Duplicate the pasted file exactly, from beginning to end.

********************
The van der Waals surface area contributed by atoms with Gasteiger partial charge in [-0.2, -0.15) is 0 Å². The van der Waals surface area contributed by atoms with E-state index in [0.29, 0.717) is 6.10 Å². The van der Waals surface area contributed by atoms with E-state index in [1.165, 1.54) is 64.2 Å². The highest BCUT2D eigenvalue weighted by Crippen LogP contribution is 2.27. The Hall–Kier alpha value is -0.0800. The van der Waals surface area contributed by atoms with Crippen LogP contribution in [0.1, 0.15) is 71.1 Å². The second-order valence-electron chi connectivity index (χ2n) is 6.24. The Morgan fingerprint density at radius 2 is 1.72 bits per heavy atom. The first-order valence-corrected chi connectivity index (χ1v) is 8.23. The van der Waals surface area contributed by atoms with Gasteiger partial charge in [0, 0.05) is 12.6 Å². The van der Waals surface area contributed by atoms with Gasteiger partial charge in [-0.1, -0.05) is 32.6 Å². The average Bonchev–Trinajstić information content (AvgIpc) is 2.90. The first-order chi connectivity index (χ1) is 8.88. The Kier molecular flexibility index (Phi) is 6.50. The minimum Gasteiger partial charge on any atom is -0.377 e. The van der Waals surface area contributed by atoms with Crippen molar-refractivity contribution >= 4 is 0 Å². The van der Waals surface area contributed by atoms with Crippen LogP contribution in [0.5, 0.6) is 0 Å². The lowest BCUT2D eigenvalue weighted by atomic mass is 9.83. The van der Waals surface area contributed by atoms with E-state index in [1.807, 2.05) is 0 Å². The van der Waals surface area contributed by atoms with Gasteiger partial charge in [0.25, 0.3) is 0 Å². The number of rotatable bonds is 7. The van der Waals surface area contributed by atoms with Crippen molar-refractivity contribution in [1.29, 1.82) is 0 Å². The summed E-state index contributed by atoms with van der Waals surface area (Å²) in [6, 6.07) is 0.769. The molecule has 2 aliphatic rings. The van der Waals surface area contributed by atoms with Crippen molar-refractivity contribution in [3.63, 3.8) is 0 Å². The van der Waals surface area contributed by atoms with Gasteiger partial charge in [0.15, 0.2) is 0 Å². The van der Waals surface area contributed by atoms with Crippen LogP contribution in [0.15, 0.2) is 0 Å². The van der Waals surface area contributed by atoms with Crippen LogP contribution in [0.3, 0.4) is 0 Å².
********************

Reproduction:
The van der Waals surface area contributed by atoms with Gasteiger partial charge in [-0.2, -0.15) is 0 Å². The van der Waals surface area contributed by atoms with E-state index in [0.29, 0.717) is 6.10 Å². The van der Waals surface area contributed by atoms with E-state index in [1.165, 1.54) is 64.2 Å². The highest BCUT2D eigenvalue weighted by Crippen LogP contribution is 2.27. The Hall–Kier alpha value is -0.0800. The van der Waals surface area contributed by atoms with Crippen LogP contribution in [0.1, 0.15) is 71.1 Å². The second-order valence-electron chi connectivity index (χ2n) is 6.24. The Morgan fingerprint density at radius 2 is 1.72 bits per heavy atom. The first-order valence-corrected chi connectivity index (χ1v) is 8.23. The van der Waals surface area contributed by atoms with Gasteiger partial charge in [0, 0.05) is 12.6 Å². The van der Waals surface area contributed by atoms with Gasteiger partial charge in [-0.1, -0.05) is 32.6 Å². The average Bonchev–Trinajstić information content (AvgIpc) is 2.90. The first-order chi connectivity index (χ1) is 8.88. The Kier molecular flexibility index (Phi) is 6.50. The minimum Gasteiger partial charge on any atom is -0.377 e. The van der Waals surface area contributed by atoms with Crippen molar-refractivity contribution >= 4 is 0 Å². The van der Waals surface area contributed by atoms with Crippen LogP contribution in [0.5, 0.6) is 0 Å². The lowest BCUT2D eigenvalue weighted by atomic mass is 9.83. The van der Waals surface area contributed by atoms with E-state index in [1.807, 2.05) is 0 Å². The van der Waals surface area contributed by atoms with Gasteiger partial charge in [0.25, 0.3) is 0 Å². The number of rotatable bonds is 7. The van der Waals surface area contributed by atoms with Crippen molar-refractivity contribution in [1.29, 1.82) is 0 Å². The summed E-state index contributed by atoms with van der Waals surface area (Å²) in [6, 6.07) is 0.769. The molecule has 2 aliphatic rings. The van der Waals surface area contributed by atoms with Crippen molar-refractivity contribution in [3.63, 3.8) is 0 Å². The van der Waals surface area contributed by atoms with Gasteiger partial charge in [0.15, 0.2) is 0 Å². The van der Waals surface area contributed by atoms with Crippen LogP contribution in [0.15, 0.2) is 0 Å². The van der Waals surface area contributed by atoms with Crippen LogP contribution in [0.3, 0.4) is 0 Å².